Silver Spring, Maryland—Robert Wood Johnson University Hospital decreased its rates of patient falls by 33 percent and pressure ulcers acquired by patients during a hospital stay by 60 percent over three years.
The Burke Rehabilitation Hospital increased its percentage of registered nurses with national certification in rehabilitation from 8 percent to 56 percent between 2004 and 2011.
What do they have in common? Both participate in the American Nurses Association’s (ANA)National Database of Nursing Quality Indicators® (NDNQI®), the nation’s most comprehensive database of nursing performance measures. And both were among six hospitals receiving national honors today for achieving outstanding nursing quality.
“The award-winning hospitals recognize the importance of basing their nursing care strategies on data showing what produces the best results for patients,” said ANA President Karen A. Daley, PhD, MPH, RN, FAAN. “They are committed to continuous improvement, outstanding teamwork, effective leadership and evidence-based practices.”
The 2011 NDNQI Award for Outstanding Nursing Quality® honorees were identified from among more than 1,800 hospitals — about one-third of all U.S. hospitals — that report results to the database. The winners are:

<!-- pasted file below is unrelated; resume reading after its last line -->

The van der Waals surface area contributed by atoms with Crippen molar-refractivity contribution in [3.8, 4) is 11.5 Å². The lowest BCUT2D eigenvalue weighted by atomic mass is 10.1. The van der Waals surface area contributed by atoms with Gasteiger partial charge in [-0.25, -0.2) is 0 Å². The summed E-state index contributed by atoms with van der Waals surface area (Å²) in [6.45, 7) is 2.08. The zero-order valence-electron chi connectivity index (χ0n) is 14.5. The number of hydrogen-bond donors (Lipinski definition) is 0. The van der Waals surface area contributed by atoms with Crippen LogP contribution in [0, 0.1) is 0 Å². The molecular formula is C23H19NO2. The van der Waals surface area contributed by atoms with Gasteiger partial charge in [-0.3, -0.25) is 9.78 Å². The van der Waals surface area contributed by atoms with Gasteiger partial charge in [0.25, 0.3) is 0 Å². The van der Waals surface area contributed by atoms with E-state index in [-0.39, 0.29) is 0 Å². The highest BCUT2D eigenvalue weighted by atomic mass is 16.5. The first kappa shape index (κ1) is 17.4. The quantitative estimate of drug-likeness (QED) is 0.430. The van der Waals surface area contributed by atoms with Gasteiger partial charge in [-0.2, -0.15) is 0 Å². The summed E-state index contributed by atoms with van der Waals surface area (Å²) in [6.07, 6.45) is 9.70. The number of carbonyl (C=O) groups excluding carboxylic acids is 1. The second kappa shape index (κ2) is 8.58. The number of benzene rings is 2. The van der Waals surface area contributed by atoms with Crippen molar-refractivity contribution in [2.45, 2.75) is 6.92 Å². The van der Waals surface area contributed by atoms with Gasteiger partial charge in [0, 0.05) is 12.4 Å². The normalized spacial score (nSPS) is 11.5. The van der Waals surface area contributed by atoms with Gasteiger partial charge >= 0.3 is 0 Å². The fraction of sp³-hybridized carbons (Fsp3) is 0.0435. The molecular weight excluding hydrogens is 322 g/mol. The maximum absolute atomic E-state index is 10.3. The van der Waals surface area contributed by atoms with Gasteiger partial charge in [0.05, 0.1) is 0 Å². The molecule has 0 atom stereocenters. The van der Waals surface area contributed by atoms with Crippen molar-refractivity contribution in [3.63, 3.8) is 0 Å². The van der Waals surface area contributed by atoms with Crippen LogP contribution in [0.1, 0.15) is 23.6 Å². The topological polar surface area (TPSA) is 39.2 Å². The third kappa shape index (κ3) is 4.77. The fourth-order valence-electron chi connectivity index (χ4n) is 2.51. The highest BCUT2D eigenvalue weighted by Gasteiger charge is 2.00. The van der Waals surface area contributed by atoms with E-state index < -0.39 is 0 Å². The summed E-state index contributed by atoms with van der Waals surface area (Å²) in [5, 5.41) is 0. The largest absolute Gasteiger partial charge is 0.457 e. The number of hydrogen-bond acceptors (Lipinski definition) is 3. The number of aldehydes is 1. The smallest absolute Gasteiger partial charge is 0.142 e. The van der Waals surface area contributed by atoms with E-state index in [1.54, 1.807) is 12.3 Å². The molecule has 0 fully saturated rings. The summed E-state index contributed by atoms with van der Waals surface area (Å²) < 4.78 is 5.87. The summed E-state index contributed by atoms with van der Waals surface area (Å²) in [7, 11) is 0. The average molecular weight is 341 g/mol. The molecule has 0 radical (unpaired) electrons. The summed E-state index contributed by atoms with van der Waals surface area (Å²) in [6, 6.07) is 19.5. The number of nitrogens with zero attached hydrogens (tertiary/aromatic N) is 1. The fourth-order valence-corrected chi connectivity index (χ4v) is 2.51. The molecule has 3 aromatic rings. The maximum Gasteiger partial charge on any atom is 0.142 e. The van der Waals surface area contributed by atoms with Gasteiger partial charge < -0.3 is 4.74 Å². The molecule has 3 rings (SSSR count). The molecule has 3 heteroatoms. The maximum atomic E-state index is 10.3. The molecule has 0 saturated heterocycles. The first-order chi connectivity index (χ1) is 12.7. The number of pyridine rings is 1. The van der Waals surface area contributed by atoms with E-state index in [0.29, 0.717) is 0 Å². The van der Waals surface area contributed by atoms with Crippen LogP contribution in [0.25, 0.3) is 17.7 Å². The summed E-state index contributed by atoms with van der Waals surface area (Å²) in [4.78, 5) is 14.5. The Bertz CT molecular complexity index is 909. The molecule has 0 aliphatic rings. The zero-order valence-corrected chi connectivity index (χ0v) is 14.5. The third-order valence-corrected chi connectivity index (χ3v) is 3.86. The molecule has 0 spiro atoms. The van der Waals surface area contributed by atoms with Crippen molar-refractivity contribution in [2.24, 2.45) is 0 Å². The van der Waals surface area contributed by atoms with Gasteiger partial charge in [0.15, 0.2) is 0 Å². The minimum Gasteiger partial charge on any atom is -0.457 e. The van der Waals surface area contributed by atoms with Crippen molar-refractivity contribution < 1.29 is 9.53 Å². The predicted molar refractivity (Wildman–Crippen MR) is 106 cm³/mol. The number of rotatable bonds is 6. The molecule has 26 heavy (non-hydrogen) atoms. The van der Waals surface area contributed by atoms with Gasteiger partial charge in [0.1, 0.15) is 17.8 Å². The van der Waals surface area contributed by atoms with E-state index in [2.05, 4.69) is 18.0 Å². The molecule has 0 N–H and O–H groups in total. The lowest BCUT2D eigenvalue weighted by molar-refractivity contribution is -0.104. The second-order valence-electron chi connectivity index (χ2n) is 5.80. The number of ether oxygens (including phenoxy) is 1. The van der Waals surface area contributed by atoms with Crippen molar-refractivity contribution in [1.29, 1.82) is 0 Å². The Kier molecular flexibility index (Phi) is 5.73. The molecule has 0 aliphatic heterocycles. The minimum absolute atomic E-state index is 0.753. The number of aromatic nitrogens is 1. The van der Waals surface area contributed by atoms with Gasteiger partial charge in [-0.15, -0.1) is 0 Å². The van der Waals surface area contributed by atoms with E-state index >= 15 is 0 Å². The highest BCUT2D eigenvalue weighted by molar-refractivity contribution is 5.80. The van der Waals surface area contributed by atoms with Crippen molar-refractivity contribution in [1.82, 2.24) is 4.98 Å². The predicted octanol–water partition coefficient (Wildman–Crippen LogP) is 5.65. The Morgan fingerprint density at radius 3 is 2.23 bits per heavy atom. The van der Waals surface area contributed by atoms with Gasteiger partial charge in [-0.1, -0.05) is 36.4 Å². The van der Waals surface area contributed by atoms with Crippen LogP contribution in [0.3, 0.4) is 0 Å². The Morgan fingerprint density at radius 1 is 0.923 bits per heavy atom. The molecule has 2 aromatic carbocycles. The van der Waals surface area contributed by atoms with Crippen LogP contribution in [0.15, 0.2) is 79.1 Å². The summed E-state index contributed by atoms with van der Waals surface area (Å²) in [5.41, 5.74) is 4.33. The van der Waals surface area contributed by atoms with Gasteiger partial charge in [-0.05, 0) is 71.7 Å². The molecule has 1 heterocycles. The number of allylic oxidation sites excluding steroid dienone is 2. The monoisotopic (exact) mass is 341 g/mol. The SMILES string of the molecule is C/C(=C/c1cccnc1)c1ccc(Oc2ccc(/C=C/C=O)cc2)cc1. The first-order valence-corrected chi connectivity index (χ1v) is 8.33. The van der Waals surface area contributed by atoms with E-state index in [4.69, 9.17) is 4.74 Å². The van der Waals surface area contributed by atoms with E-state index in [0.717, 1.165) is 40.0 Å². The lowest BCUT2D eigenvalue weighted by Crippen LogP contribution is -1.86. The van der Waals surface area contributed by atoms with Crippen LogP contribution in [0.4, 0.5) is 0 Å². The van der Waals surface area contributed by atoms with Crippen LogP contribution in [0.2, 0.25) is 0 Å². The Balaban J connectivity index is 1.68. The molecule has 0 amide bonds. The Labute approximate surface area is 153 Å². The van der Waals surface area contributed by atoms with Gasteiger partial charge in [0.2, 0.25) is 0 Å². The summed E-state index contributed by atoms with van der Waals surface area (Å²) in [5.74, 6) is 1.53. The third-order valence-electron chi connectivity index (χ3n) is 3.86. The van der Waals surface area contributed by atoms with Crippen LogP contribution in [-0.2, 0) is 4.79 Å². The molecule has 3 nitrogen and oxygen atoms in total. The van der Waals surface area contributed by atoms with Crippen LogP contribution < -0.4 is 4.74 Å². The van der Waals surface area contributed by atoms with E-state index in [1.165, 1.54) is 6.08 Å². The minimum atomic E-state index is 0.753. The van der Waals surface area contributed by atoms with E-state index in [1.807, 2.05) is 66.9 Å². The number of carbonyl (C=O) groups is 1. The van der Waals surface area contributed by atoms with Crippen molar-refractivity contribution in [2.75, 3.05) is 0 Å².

- Robert Wood Johnson University Hospital, New Brunswick, NJ – Academic Medical Center
- Parkview Whitley Hospital, Columbia City, IN – Community Hospital
- Poudre Valley Hospital, Fort Collins, CO – Teaching Hospital (5-time winner)
- Shriners Hospital for Children-Chicago, Chicago, IL – Pediatric Hospital
- The Burke Rehabilitation Hospital, White Plains, NY – Rehabilitation Hospital
- Linden Oaks Hospital, Naperville, IL – Psychiatric Hospital
The awards were announced at the ANA Nursing Quality Conference™ in Las Vegas, attended by over 1,100 nursing and health care quality leaders. The award-winners demonstrated superior results and sustained improvement in patient outcomes that are tied to the quality of nursing services and nurse work environment factors. ANA has presented the awards for the last five years.
NDNQI, a program of ANA’s National Center for Nursing Quality® (NCNQ®), tracks a broad range of outcomes that indicate the quality of nursing services, such as hospital-acquired pressure ulcers, patient falls and infections. It also establishes links between patient outcomes and nurse staffing characteristics, such as nursing care hours, education level, certification, and turnover. NDNQI allows nursing units to compare their performance to similar units at hospitals on the community, regional and national levels, and use data to set benchmarks for excellence.